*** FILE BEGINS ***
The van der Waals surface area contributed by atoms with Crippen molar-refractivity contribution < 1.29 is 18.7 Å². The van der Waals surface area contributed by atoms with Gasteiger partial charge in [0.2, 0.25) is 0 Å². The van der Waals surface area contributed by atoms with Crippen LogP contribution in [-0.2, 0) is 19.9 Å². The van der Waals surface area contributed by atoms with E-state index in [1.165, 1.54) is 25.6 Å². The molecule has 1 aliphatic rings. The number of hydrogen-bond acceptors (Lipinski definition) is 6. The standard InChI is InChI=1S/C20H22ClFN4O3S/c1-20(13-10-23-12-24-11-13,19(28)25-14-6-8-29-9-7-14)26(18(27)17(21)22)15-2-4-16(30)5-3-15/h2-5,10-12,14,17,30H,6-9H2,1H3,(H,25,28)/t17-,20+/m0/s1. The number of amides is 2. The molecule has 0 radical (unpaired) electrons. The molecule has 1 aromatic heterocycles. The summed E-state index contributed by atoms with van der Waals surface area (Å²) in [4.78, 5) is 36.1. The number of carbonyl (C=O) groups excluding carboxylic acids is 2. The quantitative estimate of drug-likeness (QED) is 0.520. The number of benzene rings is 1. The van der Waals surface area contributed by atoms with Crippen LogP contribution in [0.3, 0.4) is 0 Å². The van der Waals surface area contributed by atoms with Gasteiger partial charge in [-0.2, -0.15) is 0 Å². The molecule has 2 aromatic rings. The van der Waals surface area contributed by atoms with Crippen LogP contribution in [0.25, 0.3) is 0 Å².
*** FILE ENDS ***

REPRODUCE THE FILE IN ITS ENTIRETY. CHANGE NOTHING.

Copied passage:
The van der Waals surface area contributed by atoms with Crippen molar-refractivity contribution < 1.29 is 18.7 Å². The van der Waals surface area contributed by atoms with Gasteiger partial charge in [0.2, 0.25) is 0 Å². The van der Waals surface area contributed by atoms with Crippen LogP contribution in [-0.2, 0) is 19.9 Å². The van der Waals surface area contributed by atoms with E-state index in [1.165, 1.54) is 25.6 Å². The molecule has 1 aliphatic rings. The number of hydrogen-bond acceptors (Lipinski definition) is 6. The standard InChI is InChI=1S/C20H22ClFN4O3S/c1-20(13-10-23-12-24-11-13,19(28)25-14-6-8-29-9-7-14)26(18(27)17(21)22)15-2-4-16(30)5-3-15/h2-5,10-12,14,17,30H,6-9H2,1H3,(H,25,28)/t17-,20+/m0/s1. The number of amides is 2. The molecule has 0 radical (unpaired) electrons. The molecule has 1 aromatic heterocycles. The summed E-state index contributed by atoms with van der Waals surface area (Å²) in [4.78, 5) is 36.1. The number of carbonyl (C=O) groups excluding carboxylic acids is 2. The quantitative estimate of drug-likeness (QED) is 0.520. The number of benzene rings is 1. The van der Waals surface area contributed by atoms with Crippen LogP contribution in [0.3, 0.4) is 0 Å². The van der Waals surface area contributed by atoms with Gasteiger partial charge in [-0.2, -0.15) is 0 Å². The molecule has 2 aromatic rings. The van der Waals surface area contributed by atoms with Crippen LogP contribution in [0.25, 0.3) is 0 Å².